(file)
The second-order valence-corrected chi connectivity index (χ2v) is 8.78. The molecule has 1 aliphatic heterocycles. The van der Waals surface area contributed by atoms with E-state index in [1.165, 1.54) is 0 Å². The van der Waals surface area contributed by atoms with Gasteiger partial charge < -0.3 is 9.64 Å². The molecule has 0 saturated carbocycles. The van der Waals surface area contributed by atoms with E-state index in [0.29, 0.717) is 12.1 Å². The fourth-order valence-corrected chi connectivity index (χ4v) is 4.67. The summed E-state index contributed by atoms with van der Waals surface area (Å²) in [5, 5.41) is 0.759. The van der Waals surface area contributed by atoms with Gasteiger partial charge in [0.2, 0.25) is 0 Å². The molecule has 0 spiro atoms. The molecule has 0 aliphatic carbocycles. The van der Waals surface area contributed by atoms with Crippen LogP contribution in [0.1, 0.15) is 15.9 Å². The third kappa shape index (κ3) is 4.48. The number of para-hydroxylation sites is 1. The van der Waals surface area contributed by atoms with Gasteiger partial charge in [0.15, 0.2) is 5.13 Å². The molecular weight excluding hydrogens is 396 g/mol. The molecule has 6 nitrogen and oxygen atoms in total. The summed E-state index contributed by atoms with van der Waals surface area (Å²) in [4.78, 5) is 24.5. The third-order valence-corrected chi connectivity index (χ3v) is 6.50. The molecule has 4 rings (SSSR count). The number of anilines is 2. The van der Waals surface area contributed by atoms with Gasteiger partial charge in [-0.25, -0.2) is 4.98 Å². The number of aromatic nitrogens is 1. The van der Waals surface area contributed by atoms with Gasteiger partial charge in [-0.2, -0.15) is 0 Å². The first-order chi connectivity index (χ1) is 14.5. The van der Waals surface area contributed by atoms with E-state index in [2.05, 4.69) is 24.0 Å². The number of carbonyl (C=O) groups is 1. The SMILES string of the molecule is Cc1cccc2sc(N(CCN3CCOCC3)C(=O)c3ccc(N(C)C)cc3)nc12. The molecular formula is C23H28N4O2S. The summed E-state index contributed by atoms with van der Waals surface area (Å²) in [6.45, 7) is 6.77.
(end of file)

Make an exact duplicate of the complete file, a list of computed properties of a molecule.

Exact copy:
The second-order valence-corrected chi connectivity index (χ2v) is 8.78. The molecule has 1 aliphatic heterocycles. The van der Waals surface area contributed by atoms with E-state index in [1.165, 1.54) is 0 Å². The van der Waals surface area contributed by atoms with Gasteiger partial charge < -0.3 is 9.64 Å². The molecule has 0 saturated carbocycles. The van der Waals surface area contributed by atoms with E-state index in [0.29, 0.717) is 12.1 Å². The fourth-order valence-corrected chi connectivity index (χ4v) is 4.67. The summed E-state index contributed by atoms with van der Waals surface area (Å²) in [5, 5.41) is 0.759. The van der Waals surface area contributed by atoms with Gasteiger partial charge in [0.2, 0.25) is 0 Å². The molecule has 0 spiro atoms. The molecule has 0 aliphatic carbocycles. The van der Waals surface area contributed by atoms with Crippen LogP contribution in [0.1, 0.15) is 15.9 Å². The third kappa shape index (κ3) is 4.48. The number of para-hydroxylation sites is 1. The van der Waals surface area contributed by atoms with Gasteiger partial charge in [0.15, 0.2) is 5.13 Å². The molecular weight excluding hydrogens is 396 g/mol. The molecule has 6 nitrogen and oxygen atoms in total. The summed E-state index contributed by atoms with van der Waals surface area (Å²) in [4.78, 5) is 24.5. The third-order valence-corrected chi connectivity index (χ3v) is 6.50. The molecule has 4 rings (SSSR count). The number of anilines is 2. The van der Waals surface area contributed by atoms with Gasteiger partial charge in [-0.25, -0.2) is 4.98 Å². The number of aromatic nitrogens is 1. The van der Waals surface area contributed by atoms with Gasteiger partial charge in [-0.2, -0.15) is 0 Å². The first-order chi connectivity index (χ1) is 14.5. The van der Waals surface area contributed by atoms with E-state index in [2.05, 4.69) is 24.0 Å². The number of carbonyl (C=O) groups is 1. The SMILES string of the molecule is Cc1cccc2sc(N(CCN3CCOCC3)C(=O)c3ccc(N(C)C)cc3)nc12. The molecular formula is C23H28N4O2S. The summed E-state index contributed by atoms with van der Waals surface area (Å²) in [6.45, 7) is 6.77.